Table of Contents
International Journal of Brain Science
Volume 2014, Article ID 946039, 7 pages
http://dx.doi.org/10.1155/2014/946039
Research Article

The Elusive Role of the Left Temporal Pole (BA38) in Language: A Preliminary Meta-Analytic Connectivity Study

1Department of Communication Sciences and Disorders, Florida International University, 11200 SW 8th Street, AHC3-431B, Miami, FL 33199, USA
2Department of Radiology/Research Institute, Miami Children’s Hospital, Miami, FL, USA
3Department of Psychology, Florida Atlantic University, Davie, FL, USA

Received 26 August 2014; Revised 4 October 2014; Accepted 7 October 2014; Published 21 October 2014

Academic Editor: João Quevedo

Copyright © 2014 Alfredo Ardila et al. This is an open access article distributed under the Creative Commons Attribution License, which permits unrestricted use, distribution, and reproduction in any medium, provided the original work is properly cited.

Abstract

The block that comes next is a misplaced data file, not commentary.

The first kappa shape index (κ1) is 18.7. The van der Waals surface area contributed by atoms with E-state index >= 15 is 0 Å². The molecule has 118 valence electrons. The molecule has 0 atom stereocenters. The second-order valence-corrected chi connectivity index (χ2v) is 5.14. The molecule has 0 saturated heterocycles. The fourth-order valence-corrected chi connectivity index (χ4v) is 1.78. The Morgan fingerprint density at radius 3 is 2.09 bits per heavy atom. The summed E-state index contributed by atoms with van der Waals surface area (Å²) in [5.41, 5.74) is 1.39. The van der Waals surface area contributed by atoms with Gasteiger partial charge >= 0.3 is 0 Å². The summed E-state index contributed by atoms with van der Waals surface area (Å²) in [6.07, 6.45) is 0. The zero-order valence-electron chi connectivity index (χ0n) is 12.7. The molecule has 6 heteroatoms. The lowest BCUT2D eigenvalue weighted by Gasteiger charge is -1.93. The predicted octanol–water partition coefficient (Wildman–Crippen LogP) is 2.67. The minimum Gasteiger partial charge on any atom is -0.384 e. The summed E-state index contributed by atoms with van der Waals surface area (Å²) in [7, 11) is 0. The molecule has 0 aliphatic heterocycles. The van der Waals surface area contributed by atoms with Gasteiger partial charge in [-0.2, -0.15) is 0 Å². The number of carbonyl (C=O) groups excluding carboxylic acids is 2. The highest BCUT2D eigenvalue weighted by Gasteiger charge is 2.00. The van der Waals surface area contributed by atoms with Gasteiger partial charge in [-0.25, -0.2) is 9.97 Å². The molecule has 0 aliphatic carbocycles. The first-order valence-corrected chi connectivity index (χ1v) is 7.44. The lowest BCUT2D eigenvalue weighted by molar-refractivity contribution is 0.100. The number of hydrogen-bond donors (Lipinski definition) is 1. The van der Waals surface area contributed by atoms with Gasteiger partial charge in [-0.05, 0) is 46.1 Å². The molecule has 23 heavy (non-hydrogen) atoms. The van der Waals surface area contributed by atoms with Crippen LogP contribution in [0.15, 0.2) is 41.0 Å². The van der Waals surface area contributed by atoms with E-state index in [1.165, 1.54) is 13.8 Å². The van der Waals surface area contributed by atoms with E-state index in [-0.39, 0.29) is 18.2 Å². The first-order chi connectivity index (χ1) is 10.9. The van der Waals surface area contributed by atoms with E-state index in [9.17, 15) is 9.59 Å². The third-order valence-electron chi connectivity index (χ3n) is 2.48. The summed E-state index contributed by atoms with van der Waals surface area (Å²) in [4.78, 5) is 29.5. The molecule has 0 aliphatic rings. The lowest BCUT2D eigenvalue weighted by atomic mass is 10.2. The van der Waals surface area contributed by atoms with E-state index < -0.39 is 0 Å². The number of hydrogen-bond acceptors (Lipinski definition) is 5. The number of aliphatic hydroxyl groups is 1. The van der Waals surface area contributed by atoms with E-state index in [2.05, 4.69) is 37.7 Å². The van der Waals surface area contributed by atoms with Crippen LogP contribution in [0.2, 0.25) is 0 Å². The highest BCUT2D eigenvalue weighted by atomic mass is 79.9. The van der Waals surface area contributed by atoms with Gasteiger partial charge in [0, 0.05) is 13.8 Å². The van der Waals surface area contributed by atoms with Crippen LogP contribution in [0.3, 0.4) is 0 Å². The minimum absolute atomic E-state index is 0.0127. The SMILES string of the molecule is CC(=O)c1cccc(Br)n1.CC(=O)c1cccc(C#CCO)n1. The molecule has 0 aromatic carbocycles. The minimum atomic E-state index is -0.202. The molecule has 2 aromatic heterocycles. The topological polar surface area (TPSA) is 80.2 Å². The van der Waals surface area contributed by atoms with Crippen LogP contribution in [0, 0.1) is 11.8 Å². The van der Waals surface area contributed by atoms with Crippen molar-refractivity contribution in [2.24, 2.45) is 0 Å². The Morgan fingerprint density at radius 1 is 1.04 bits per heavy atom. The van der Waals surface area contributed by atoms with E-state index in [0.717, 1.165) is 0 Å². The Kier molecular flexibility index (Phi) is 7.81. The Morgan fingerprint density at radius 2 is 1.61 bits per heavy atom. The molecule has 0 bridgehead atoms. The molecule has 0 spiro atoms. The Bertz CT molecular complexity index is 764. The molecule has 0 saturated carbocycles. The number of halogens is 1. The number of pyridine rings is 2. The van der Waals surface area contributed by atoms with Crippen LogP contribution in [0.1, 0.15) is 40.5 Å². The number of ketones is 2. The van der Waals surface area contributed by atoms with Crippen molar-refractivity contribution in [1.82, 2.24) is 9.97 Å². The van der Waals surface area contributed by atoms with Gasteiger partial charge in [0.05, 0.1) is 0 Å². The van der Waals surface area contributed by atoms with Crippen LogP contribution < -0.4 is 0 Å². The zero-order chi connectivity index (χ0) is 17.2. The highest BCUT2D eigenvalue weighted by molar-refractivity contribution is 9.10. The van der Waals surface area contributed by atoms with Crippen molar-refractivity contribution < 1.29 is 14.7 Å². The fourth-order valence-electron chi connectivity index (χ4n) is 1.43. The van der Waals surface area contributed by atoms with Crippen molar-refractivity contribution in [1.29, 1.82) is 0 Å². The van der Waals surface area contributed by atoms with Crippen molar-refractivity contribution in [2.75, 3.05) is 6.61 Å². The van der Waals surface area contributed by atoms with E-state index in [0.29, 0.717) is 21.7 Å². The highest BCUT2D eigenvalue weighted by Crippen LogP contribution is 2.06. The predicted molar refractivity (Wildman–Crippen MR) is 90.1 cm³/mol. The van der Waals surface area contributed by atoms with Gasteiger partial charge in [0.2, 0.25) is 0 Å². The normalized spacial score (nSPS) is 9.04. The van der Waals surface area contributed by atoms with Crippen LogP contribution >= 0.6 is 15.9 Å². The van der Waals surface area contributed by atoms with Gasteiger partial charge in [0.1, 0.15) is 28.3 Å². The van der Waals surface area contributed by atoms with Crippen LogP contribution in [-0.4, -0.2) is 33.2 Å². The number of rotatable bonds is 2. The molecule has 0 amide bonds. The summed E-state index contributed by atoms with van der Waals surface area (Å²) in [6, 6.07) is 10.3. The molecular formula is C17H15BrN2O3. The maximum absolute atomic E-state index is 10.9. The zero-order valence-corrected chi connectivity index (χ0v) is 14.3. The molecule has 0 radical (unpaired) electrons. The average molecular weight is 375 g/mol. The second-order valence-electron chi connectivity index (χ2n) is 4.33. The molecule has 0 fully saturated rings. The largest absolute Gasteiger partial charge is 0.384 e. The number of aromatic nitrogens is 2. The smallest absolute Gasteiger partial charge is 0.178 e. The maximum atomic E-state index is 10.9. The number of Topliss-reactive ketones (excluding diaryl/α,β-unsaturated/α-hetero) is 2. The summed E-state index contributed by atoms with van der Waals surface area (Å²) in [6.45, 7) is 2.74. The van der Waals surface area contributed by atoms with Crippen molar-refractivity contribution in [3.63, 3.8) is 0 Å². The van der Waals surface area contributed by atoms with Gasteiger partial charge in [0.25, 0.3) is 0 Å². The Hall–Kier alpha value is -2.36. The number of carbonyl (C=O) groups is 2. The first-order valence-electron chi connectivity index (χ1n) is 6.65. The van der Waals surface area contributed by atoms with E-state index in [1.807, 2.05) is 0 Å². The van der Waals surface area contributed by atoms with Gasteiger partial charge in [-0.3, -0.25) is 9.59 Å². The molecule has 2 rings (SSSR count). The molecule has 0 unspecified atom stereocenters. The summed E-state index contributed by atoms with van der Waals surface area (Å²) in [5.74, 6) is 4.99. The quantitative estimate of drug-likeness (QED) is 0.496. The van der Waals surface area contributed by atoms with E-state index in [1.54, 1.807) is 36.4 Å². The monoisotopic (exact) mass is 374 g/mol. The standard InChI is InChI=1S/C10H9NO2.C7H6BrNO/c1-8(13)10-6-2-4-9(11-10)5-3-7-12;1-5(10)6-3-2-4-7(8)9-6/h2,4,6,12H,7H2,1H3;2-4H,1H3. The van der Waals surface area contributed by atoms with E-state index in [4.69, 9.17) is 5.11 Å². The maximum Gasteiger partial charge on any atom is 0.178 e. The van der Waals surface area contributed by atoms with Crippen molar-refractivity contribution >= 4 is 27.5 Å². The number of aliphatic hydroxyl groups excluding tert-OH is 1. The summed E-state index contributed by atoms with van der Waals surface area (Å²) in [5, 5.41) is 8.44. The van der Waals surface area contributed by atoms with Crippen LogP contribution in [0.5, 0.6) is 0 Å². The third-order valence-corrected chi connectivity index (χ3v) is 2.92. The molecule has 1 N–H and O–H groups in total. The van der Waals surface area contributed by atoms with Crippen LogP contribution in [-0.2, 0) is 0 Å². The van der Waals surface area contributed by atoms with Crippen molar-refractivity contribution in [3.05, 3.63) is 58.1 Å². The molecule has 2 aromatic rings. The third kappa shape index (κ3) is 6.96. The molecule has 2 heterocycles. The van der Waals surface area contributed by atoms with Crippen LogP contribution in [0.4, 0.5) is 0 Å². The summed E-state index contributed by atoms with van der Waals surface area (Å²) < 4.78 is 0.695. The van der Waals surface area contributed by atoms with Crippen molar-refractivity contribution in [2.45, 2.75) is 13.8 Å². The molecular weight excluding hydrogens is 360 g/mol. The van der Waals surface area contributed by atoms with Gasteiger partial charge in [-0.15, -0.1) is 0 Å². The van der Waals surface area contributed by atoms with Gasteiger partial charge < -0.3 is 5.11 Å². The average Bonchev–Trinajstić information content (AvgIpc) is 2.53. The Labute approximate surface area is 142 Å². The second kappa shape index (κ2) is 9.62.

It has been suggested that the left temporal pole (Brodmann area 38 (BA38)) participates in diverse language functions, including semantic processing, speech comprehension, and naming. Utilizing the activation likelihood estimation (ALE), a meta-analytic connectivity study was conducted to further our understanding on the role of BA38 in language. Departing from the BrainMap functional database, 11 papers corresponding to 12 paradigms including 201 participants were selected. Initially, was employed as the significance level, resulting in the presence of four different activation clusters. However, when the significance level was lowered to , sixteen activation clusters appeared, including classical language areas such as Broca’s and Wernicke’s areas. It was concluded that (1) this meta-analytic connectivity study suggests the presence of two major connection circuits involving BA38; one is related to language, while the other may be involved in visuospatial and integrative audiovisual functions. Furthermore, (2) BA38 also contributes to various brain networks supporting linguistic processes related not only to language comprehension but also to language production.